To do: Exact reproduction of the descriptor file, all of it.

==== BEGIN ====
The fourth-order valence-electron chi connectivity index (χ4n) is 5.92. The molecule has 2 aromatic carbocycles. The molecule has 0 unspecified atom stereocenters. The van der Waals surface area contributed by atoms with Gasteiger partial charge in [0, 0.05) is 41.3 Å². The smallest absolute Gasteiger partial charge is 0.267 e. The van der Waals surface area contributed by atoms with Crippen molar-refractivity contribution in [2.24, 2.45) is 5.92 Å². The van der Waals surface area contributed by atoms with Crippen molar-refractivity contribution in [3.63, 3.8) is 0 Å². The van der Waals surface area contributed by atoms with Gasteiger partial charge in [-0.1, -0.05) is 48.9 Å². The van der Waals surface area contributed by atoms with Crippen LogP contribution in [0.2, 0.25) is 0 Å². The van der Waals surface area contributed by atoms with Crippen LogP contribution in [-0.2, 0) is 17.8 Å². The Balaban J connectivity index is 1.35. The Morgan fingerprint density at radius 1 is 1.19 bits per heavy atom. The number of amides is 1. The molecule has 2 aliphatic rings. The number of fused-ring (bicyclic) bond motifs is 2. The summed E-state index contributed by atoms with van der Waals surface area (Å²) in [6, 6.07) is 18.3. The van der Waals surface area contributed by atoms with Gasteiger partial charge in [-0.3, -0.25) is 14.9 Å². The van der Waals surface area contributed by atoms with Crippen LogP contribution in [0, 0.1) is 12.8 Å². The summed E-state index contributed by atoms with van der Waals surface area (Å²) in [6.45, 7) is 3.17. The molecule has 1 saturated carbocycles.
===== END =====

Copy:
The fourth-order valence-electron chi connectivity index (χ4n) is 5.92. The molecule has 2 aromatic carbocycles. The molecule has 0 unspecified atom stereocenters. The van der Waals surface area contributed by atoms with Gasteiger partial charge in [0, 0.05) is 41.3 Å². The smallest absolute Gasteiger partial charge is 0.267 e. The van der Waals surface area contributed by atoms with Crippen molar-refractivity contribution in [2.24, 2.45) is 5.92 Å². The van der Waals surface area contributed by atoms with Crippen molar-refractivity contribution in [3.63, 3.8) is 0 Å². The van der Waals surface area contributed by atoms with Gasteiger partial charge in [-0.1, -0.05) is 48.9 Å². The van der Waals surface area contributed by atoms with Crippen LogP contribution in [0.2, 0.25) is 0 Å². The van der Waals surface area contributed by atoms with Crippen LogP contribution in [-0.2, 0) is 17.8 Å². The Balaban J connectivity index is 1.35. The Morgan fingerprint density at radius 1 is 1.19 bits per heavy atom. The number of amides is 1. The molecule has 2 aliphatic rings. The number of fused-ring (bicyclic) bond motifs is 2. The summed E-state index contributed by atoms with van der Waals surface area (Å²) in [6, 6.07) is 18.3. The van der Waals surface area contributed by atoms with Gasteiger partial charge in [-0.3, -0.25) is 14.9 Å². The van der Waals surface area contributed by atoms with Crippen LogP contribution in [0, 0.1) is 12.8 Å². The summed E-state index contributed by atoms with van der Waals surface area (Å²) in [6.45, 7) is 3.17. The molecule has 1 saturated carbocycles.